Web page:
But city officials ignored another protest Monday over the city's decision to destroy the mound atop a hill behind the Oxford Exchange shopping center.
Two American Indians on Monday presented Mayor Leon Smith with a petition containing more than 600 signatures of people opposed to the destruction of the site.
Tony Castaneda, of Anniston, and Sharon Jackson, of Fruithurst, who both claim to be American Indian elders, gave Smith the petition.
They followed up with a protest at City Hall at 7 p.m. where they collected more signatures.
Smith became agitated when the two arrived at City Hall with the petition Monday afternoon. They were observed by a reporter and a camerawoman from The Star. Smith demanded the journalists take their camera and leave. The journalists refused and Smith turned away. He took the petition and went back inside City Hall.
According to the Alabama Historical Commission's deputy state historic preservation officer, the mound at the center of the dispute is the largest of its kind in the state. The site is at least 1,500 years old and was constructed during what was known as the Woodland era. The city, through its Commercial Development Authority (CDA), has paid to have part of the hill taken down and used as fill for a Sam's Club under construction near the shopping center. The remainder of the hill is planned for more commercial businesses.
There is some dispute about the importance of the site. Harry Holstein, a professor of archeology and anthropology at Jacksonville State University has said it could contain human remains. Smith and city project manager Fred Denney say it was used to send smoke signals.
Preservation officials and the protesters have said that's unlikely.
Denney and the city would not give a reporter and photographer from The Star permission to climb to the top of the hill to take pictures, though the hill is owned by the CDA which is an arm of the city. A woman who answered the phone in Smith's office said no one could go on the hill for "safety and security reasons," but declined to specify what safety and security issues were present. She declined further comment.
Denney also said Monday he will stop talking about the hill, though he's spoken about it to a reporter before.
"I got no comment on that mountain," Denney said.
Glen Wilkins, a spokesman for Wal-Mart which owns the Sam's Club, said no one has contacted the company regarding the destruction of the mound for the Sam's Club. That conflicts with the accounts of protesters who said they have contacted the company.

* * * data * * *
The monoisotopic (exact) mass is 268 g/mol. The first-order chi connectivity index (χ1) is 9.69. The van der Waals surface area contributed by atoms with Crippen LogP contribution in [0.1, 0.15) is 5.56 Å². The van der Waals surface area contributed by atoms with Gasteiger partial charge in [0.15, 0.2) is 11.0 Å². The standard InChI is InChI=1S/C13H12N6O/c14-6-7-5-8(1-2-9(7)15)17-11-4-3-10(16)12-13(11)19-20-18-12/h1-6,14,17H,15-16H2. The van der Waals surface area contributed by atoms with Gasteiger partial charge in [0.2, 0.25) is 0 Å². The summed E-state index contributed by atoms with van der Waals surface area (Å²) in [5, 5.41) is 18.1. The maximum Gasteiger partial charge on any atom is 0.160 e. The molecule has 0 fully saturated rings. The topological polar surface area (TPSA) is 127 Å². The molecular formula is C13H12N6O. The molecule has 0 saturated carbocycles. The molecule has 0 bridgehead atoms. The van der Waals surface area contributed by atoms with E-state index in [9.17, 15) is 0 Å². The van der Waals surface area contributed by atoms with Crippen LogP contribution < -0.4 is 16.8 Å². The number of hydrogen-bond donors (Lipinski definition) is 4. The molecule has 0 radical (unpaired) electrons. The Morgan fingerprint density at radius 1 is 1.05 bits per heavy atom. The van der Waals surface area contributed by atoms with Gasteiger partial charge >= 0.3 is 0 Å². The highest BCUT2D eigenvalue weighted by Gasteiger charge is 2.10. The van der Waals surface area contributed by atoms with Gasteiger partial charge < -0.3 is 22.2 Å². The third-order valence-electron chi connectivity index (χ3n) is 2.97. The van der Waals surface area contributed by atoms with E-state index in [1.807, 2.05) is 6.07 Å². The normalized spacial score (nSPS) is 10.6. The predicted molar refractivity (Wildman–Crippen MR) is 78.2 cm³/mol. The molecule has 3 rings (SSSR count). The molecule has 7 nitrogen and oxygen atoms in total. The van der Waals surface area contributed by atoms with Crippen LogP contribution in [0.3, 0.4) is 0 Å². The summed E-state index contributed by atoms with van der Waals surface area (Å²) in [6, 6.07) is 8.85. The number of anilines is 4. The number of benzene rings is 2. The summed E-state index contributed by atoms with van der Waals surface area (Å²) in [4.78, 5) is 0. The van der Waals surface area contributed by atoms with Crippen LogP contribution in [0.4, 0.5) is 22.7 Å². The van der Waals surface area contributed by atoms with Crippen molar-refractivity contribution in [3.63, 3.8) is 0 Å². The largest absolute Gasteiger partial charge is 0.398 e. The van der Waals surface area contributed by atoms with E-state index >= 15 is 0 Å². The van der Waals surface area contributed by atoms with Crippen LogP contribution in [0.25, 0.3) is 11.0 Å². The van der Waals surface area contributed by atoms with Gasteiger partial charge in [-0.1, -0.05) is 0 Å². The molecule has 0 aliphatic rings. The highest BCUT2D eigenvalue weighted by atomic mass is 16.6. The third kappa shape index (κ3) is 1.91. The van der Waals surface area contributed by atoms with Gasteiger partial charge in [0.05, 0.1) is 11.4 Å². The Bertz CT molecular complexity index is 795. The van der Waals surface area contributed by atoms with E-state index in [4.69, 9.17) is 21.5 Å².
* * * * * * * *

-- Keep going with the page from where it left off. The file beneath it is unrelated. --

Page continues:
A protester forwarded an e-mailed response he received from Wal-Mart about the mound to The Star Monday.
"It's because of people like you that Wal-Mart works hard to save people money so they can live better," the e-mail reads in part. "Because of your initiative, a copy of your message will be forwarded to our Real Estate Division for consideration."
Wilkins referred all questions about the mound to the city.
The protest Monday afternoon drew less of a crowd than a protest at the Oxford Exchange on June 26. More than 50 people showed up then, while more than a dozen were present Monday. Several people driving on U.S. 78 honked and waved in support, while a few stopped to sign the petition. Protesters say they got the bulk of their names at Oxford's Freedom Festival on Saturday.
The protesters dressed in colorful native garb and had signs that were equally as colorful, playing off Smith and Denney's claims that the mound was used for smoke signals.
One depicted a drawing of Smith smoking a cone-shaped "cigarette" under the caption: "Leon: What'cha Smoking?"
Another sign held by Teresa Reece of Anniston said, "Send Mayor Smith and Fred Denney a Smoke Signal: We Were Here First."
Castaneda said the lower turnout didn't disappoint him.
"I consider this a success, a test to see if we were stopped by the police," he said. "We had no problems. An unmarked police car honked his horn."
Castaneda said protesters would continue bringing attention to the site.
"Right now we're trying to settle this peacefully," he said.